The happenings today was some sort of a throwback to the days of Sehwag-dominated shows. As long as he was around, India could dream of 700 in quick time. Once he left, the rest couldn't summon the unconventional methods to counter the bowling. South Africa did bowl well but they were probably made to look a little better by batsmen adopting the straightforward approach.

    Nobody, though, will doubt the intensity levels. Makhaya Ntini, who's not been that potent a force in the subcontinent, nipped out two early wickets in six balls before Dale Steyn put together the spell of the match that read: 8-1-15-4. It was his sixth spell and was delivered in the demanding mid-afternoon session and came with reverse-swing of high quality. He cranked up speeds around 145kph and kept it dart straight.

    The ball to dismiss Dhoni was particularly fearsome, making the batsmen look rather silly for trying to walk down the track. "I didn't really see him charging," said Steyn. "I had always made up mind that we would two bouncers with the new ball that we had just got. So he is a big wicket for the way that he plays he can take the game away from anybody on his day. He wanted to score quickly so that was a key wicket to get."

    There was some deadly reverse-swing as well, giving the tailenders no chance. Once it was straight and swinging, Steyn was always going to win the day. It was the sort of spell that set up their win in Pakistan last year and he showed he could let rip in tough conditions. "These balls are different to the balls that we play with, the Kookaburra balls," he said. "The key is to find out what works. Reverse-swing is a big factor in the subcontinent. We were lucky to get a ball change and the new ball that we got was reversing from ball one basically. I think now what we have to do is to come up with a good plan on how to get the ball to do that."

    It also helped that India were going for the runs. "The fact that we were trying to push it along probably cost us a few wickets," said Dravid. "The idea was to push it along, in the end Steyn came and bowled a good spell of reverse swing. We couldn't accelerate with wickets falling."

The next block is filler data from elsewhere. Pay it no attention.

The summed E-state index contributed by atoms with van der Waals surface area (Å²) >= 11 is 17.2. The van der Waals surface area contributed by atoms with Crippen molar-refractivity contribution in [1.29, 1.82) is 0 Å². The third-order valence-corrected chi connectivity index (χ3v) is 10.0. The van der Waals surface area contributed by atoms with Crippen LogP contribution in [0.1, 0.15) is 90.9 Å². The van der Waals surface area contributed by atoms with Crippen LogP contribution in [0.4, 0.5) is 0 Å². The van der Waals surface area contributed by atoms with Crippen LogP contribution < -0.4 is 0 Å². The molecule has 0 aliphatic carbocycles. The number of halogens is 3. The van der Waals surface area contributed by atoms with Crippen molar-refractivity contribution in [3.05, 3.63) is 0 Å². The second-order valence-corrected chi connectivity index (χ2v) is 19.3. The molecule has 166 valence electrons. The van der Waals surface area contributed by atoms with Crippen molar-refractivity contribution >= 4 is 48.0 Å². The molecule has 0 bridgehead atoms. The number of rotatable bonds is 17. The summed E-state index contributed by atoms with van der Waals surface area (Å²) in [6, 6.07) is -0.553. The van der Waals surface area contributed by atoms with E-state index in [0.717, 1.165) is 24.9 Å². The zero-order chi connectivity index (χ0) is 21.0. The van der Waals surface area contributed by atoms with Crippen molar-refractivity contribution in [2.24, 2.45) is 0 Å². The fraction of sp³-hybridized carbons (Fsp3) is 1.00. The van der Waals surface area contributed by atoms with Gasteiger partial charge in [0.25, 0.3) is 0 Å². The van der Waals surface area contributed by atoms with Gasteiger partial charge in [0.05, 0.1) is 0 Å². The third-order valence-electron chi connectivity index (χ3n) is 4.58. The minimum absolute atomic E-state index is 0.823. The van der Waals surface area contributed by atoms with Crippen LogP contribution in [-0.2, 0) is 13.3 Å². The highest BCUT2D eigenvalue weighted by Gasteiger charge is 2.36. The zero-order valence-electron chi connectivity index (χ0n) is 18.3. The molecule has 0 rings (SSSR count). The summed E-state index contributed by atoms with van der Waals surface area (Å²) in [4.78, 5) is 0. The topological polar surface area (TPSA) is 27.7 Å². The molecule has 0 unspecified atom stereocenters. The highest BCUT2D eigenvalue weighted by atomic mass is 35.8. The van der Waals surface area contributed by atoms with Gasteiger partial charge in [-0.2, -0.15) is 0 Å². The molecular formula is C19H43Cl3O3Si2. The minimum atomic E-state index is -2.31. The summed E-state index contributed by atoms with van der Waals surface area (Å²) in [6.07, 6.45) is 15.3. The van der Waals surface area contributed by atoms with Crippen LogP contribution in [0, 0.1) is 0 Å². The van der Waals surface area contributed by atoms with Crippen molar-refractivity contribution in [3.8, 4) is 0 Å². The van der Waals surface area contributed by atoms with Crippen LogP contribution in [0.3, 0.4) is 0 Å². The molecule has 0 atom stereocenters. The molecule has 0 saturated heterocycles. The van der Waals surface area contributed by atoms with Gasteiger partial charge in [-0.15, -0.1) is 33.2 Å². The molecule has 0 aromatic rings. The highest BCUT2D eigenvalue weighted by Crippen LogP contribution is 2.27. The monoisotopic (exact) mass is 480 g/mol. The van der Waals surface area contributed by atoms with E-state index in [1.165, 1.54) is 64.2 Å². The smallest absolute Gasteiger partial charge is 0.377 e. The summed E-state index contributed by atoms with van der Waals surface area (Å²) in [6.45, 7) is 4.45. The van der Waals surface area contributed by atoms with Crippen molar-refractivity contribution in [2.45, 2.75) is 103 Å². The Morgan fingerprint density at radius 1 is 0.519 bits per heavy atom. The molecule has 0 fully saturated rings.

All of which meant that the match is back to square one. India need someone to do a Sehwag with the ball if they aim to win this one. South Africa need something even more special if they are to even get close. Expect a good crowd on Sunday but, unless you're going for broke in a lottery, don't expect a result.

    http://content-usa.cricinfo.com/indv...ry/344442.html
    a nice article that one^

  11. #11
    123/5 Flem274*'s Avatar
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    Quote Originally Posted by Mr Mxyzptlk View Post
    FWIW, a West Indian collapses is far more dramatic than any other.
    We should start a thread: Best Team at Batting Collapses?
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    Not Terrible Athlai's Avatar
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    Auckland.

    (Or Bermuda)
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    Quote Originally Posted by Flem274* View Post
    We should start a thread: Best Team at Batting Collapses?
    England were having batting collapses before it became cool.

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    123/5 Flem274*'s Avatar
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    Quote Originally Posted by Athlai View Post
    Auckland.

    (Or Bermuda)
    Haven't caught the cricket today, what have Auckland done now? (TBF their black caps are all gone thanks to ICL and the IPL)

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    Steyn did bowl a pretty fiery spell.